In Douglas Brown’s book, Principle of Language Learning and Teaching Fifth Edition page 33 chapter 2 in paragraph 1 line 5, it states that “language was just one manifestation of the cognitive and affective ability.” It means that language and human cannot be separated. How human gets first language, then it is produced to communicate with others and it will affect human’s life. The statement inspires the writer to take “Cognitive and Affective Ability towards Language Acquisition” as the topic to be discussed.
Language is used by human as a tool of communication. But, we, as a human, cannot have language directly because we have to get language learning process firstly. Hurford (2004) said that the first thing that comes to mind is our own native language. Language is taught to us since we are infant and continues on as we grow up by the environment, interaction and discourse as Brown’s statement, children are then shaped by their environment …. children learn to function in a language chiefly through interaction and discourse. So, first language acquisition is affected by environment, interaction and discourse.
Related to cognitive and affective ability, first language is also affected by them. Brown states that all human beings are genetically equipped with abilities that enable them to acquire language. Also, Klein (1986) states that first language acquisition is intimately bound up with the child’s cognitive and social development. How human produces language, it depends on their cognitive and affective ability.
Based on the writer’s experience, the writer has a young sister. Now, she is 12 years old. Her name is Nala. The writer still remember when Nala was still a baby. It happened when the writer was invited by her father to go around the city at evening with Nala. On the way, they looked many lights in the streets and the writer called Nala to look the lights while the writer said ‘Waahh, so many lights’. So, Nala tried to pronounce it with ‘mpu, mpu.’ But, now, she is 12 years old, the way of her language has been different when she was a baby. She has pronounced ‘a light’ perfectly. The writer thinks that the language we have, it is caused by the development of cognitive and affective ability we have. The development of human is followed by the development of cognitive and affective ability themselves.
Another experience that the writer wants to share in relation with the topic is the writer’s way in writing in a written language. The writer likes writing on a blog. She started it since 2009. She feels that the writing style in 2009 (18 years old) and now (23 years old) is different. At the first year, when the writer wants to write ‘I’ into Indonesian language, it was ‘akkuuhh, guee.’ It is like ‘alayer’. But, now ‘I’ becomes ‘saya.’ The writer feels the writing style is more focused, as well the language use. These changes are caused by many experiences to the writer when she starts to write a blog. There are many friends (bloggers) and good articles which surround her, so it brings the new comprehension how she writes. It is supported by the statement of Moghaddam and Araghi in their journal about Brain-Based Aspects of Cognitive Learning Approaches in Second Language Learning, “…after an environment is created and the methods are appropriate in the manner of the brain’s learning process, students will not need much instruction, they will be able to understand and do activities on their own.” So, in this case, the quality of language of human is generated by cognitive and affective ability.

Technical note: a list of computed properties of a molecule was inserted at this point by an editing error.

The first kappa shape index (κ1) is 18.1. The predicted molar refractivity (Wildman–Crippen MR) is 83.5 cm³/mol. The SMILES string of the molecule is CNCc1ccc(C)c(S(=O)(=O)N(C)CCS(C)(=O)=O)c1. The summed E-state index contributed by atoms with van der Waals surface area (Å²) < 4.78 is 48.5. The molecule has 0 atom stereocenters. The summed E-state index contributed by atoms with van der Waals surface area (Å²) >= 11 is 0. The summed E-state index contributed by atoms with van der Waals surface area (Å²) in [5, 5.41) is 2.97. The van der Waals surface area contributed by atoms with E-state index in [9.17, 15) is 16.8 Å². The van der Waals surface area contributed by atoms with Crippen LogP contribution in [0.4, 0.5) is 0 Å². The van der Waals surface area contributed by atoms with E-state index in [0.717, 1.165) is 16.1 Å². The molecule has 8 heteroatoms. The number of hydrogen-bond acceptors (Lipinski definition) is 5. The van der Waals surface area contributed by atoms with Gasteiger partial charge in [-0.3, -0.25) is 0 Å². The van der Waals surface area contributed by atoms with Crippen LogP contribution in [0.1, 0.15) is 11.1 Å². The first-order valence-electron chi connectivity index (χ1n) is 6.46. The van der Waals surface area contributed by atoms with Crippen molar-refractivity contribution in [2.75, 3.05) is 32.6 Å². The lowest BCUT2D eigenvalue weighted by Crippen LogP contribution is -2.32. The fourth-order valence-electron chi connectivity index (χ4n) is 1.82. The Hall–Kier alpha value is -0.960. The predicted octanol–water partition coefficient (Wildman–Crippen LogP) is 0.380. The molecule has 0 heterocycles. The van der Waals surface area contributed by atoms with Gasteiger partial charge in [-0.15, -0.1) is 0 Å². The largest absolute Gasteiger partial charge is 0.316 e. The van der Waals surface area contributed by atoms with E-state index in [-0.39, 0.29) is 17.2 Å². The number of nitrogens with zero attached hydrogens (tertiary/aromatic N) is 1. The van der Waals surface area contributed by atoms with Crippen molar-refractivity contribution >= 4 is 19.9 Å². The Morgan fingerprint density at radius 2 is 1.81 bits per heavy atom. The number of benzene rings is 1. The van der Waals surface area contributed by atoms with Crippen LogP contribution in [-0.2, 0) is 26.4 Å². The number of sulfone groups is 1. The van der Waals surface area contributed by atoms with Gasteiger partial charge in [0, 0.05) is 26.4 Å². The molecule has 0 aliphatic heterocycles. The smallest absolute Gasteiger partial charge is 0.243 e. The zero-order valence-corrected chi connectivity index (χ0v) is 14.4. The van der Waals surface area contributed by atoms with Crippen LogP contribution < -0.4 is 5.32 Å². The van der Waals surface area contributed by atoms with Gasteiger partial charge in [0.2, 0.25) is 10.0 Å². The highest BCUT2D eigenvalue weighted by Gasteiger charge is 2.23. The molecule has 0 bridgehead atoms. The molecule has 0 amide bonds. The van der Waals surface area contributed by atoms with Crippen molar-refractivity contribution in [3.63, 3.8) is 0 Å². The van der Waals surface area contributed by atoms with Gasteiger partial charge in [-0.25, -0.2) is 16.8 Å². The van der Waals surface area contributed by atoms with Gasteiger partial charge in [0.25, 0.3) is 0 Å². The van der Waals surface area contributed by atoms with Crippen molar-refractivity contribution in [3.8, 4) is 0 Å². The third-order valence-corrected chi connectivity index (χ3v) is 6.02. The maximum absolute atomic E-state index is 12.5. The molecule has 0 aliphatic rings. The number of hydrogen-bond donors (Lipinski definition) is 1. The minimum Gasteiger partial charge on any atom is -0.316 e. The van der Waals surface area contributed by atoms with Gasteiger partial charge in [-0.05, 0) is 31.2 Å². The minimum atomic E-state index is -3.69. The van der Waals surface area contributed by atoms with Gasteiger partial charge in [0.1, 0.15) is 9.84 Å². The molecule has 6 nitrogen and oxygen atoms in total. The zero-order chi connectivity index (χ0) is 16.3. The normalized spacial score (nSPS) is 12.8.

Language is generated by human with paying attention to the ability than human has, especially at the first language. In accordance with the statement in Brown’s book that states ‘language was just one manifestation of the cognitive and affective ability’, it can affects the quality of language. There is combination between cognitive and affective ability to produce language. The trained ability of a person, the better way of human generates language.
Brown, H, Douglas. 2007. Principles of Language Learning and Teaching, Fifth Edition. USA. Pearson Education, Inc.
Hurford R, James. 2004. Human Uniqueness, Learned Symbols and Recursive Thought. www.lel.ed.ac.uk/~jim/europeanreview.html. (September 17, 2014)
Klein, Wolfgang. 1986. Second Language Acquisition. New York. Cambridge University Press.
Moghaddam N, Alireza and Seyed M. Araghi. Brain-Based Aspects of Cognitive Learning Approaches in Second Language Learning. Journal of Canadian Center of Science and Education. (6). 55-61.